FX has revealed the cast for its adaptation of the critically acclaimed DC Comics/Vertigo comic book series, Y: The Last Man.
Written by Brian K. Vaughan (Saga, Paper Girls, Marvel’s The Runaways) with art by Pia Guerra, Y: The Last Man tells the story of a post-apocalyptic world in which all mammals with the Y chromosome have been wiped out by a mysterious illness, with only Yorrick and his pet monkey Ampersand the known surviving males.
Barry Keoghan (Dunkirk) will play Yorrick, an underachiever and self-proclaimed “escape artist” whose only goal in a female-dominant world is to find his girlfriend, Beth, played by Juliana Canfield, who is off traversing the Australian outback when the plague hits. Playing his mother, and a member of Congress, is Diane Lane, whommost recently appeared in the DC Universe as Martha Kent. Lashana Lynch takes on the role of Agent 355, a woman tasked with the protection of the last man on Earth. Imogen Poots has been cast as Yorrick’s sister, Hero, and Marin Ireland is Nora, senior assistant and right-hand to the President. Most recently, Amber Tamlyn has joined the series as Mariette Callows, a woman groomed for a career in politics by a conservative father.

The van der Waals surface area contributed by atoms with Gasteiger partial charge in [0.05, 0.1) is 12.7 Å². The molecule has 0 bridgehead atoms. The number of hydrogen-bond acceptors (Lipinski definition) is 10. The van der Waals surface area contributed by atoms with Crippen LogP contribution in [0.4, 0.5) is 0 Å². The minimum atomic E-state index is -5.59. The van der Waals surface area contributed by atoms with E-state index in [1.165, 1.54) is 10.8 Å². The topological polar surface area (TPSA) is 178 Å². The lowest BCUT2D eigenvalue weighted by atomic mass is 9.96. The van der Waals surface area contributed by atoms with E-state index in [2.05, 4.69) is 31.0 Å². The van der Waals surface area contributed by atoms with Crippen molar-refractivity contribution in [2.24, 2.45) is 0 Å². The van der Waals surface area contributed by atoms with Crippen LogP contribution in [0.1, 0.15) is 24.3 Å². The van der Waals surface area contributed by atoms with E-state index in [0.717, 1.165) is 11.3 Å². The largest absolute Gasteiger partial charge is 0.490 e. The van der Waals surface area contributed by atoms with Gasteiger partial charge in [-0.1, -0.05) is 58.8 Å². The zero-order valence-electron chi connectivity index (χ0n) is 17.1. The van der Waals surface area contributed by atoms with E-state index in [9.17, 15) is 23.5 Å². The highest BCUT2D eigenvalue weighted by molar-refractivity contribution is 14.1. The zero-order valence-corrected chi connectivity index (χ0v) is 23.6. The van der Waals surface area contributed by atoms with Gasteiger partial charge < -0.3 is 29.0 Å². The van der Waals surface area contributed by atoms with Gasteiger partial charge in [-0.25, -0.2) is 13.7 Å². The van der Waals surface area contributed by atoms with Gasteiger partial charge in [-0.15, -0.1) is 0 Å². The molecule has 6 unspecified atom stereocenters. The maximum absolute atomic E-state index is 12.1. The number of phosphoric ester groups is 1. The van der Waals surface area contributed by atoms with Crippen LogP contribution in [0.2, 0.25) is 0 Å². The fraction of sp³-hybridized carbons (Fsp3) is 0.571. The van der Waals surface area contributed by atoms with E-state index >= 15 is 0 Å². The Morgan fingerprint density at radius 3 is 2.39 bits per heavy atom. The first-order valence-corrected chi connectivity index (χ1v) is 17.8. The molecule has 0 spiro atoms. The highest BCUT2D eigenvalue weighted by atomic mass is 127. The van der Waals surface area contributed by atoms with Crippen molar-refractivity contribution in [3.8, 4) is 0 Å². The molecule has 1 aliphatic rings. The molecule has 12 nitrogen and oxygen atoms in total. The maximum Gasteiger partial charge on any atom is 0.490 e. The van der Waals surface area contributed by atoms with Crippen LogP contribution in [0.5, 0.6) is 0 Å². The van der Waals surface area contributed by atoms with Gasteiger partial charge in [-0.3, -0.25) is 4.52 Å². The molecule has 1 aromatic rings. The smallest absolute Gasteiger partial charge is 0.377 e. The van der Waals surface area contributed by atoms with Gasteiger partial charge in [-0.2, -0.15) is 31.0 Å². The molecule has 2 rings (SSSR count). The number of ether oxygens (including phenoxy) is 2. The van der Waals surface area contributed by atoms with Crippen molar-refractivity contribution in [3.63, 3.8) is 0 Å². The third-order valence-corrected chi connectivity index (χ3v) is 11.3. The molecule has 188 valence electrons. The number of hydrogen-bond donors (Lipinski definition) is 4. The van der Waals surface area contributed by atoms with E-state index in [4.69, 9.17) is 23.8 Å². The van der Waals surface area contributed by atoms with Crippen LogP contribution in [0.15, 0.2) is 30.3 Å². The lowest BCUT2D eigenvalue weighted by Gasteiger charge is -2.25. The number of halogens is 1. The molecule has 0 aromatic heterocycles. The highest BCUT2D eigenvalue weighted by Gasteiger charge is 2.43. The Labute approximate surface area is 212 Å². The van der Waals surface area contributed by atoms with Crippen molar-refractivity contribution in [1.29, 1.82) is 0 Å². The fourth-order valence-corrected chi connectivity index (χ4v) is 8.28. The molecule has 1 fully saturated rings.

After many years in developmental hell, originally intended for the big screen, the series has been in the works at FX for some time and has had an outpouring of casting news over the past few days. Aida Mashaka Croal and Vaughan are co-writing the pilot, with Croal sharing showrunning duties with Michael Green, writer on Blade Runner 2049 and Starz adaptation American Gods. Vaughan himself has history in TV writing, with credits on Lost and Under the Dome to go with his library of critically lauded comics work.
The famed comic book series ran for sixty issues from 2002 to 2008. It’s a progressive, inventive, and a believable exploration of its concept, with the sharp wit and detailed character work that Vaughan is so proficient at. While comics are a natural fit for long-form television storytelling, outside of superheroes there haven’t been many to make the leap successfully.
The more successful examples currently on air include The Walking Dead and, to a lesser extent, Preacher. Both shows air on AMC, and both are subject to hefty criticism at their relative ages (the former heading into its ninth season, the latter in the midst of its third). Despite that, they each have devoted followings. And with Y on the way, as well as others such as SyFy channel’s Image Comics adaptation Deadly Class, there’s endless potential for this sub-section of genre comic adaptations to grow.
Source: The Wrap